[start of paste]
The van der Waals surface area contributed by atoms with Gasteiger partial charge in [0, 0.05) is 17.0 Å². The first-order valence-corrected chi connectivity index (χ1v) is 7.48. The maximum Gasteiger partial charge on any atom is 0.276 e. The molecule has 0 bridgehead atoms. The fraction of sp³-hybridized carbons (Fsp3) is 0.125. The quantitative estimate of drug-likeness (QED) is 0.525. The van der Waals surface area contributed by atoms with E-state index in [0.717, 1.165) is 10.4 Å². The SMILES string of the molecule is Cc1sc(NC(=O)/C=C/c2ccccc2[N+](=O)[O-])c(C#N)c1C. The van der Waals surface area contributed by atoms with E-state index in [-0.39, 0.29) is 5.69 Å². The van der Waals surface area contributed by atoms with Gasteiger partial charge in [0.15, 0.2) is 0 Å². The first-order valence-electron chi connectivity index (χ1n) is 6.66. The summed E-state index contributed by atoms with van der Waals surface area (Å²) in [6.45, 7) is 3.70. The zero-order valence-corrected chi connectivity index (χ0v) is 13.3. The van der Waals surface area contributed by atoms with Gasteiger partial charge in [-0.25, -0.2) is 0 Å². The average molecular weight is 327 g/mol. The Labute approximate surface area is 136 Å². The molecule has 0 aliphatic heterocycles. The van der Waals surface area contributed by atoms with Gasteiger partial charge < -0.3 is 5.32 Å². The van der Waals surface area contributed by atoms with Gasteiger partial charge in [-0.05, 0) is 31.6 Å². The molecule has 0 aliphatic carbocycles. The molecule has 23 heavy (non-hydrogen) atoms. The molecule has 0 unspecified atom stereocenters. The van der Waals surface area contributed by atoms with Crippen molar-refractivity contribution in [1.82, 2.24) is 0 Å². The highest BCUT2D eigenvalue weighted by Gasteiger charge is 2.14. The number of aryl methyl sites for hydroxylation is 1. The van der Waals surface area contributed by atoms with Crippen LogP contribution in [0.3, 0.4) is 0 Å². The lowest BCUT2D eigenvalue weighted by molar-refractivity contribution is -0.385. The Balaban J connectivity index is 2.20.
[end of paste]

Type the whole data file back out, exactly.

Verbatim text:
The van der Waals surface area contributed by atoms with Gasteiger partial charge in [0, 0.05) is 17.0 Å². The first-order valence-corrected chi connectivity index (χ1v) is 7.48. The maximum Gasteiger partial charge on any atom is 0.276 e. The molecule has 0 bridgehead atoms. The fraction of sp³-hybridized carbons (Fsp3) is 0.125. The quantitative estimate of drug-likeness (QED) is 0.525. The van der Waals surface area contributed by atoms with E-state index in [0.717, 1.165) is 10.4 Å². The SMILES string of the molecule is Cc1sc(NC(=O)/C=C/c2ccccc2[N+](=O)[O-])c(C#N)c1C. The van der Waals surface area contributed by atoms with E-state index in [-0.39, 0.29) is 5.69 Å². The van der Waals surface area contributed by atoms with Gasteiger partial charge in [0.15, 0.2) is 0 Å². The first-order valence-electron chi connectivity index (χ1n) is 6.66. The summed E-state index contributed by atoms with van der Waals surface area (Å²) in [6.45, 7) is 3.70. The zero-order valence-corrected chi connectivity index (χ0v) is 13.3. The van der Waals surface area contributed by atoms with Gasteiger partial charge in [-0.25, -0.2) is 0 Å². The average molecular weight is 327 g/mol. The Labute approximate surface area is 136 Å². The molecule has 0 aliphatic heterocycles. The van der Waals surface area contributed by atoms with Gasteiger partial charge < -0.3 is 5.32 Å². The van der Waals surface area contributed by atoms with Gasteiger partial charge in [-0.05, 0) is 31.6 Å². The molecule has 0 aliphatic carbocycles. The molecule has 23 heavy (non-hydrogen) atoms. The molecule has 0 unspecified atom stereocenters. The van der Waals surface area contributed by atoms with Crippen molar-refractivity contribution in [1.82, 2.24) is 0 Å². The highest BCUT2D eigenvalue weighted by Gasteiger charge is 2.14. The number of aryl methyl sites for hydroxylation is 1. The van der Waals surface area contributed by atoms with Crippen LogP contribution in [0.3, 0.4) is 0 Å². The lowest BCUT2D eigenvalue weighted by molar-refractivity contribution is -0.385. The Balaban J connectivity index is 2.20.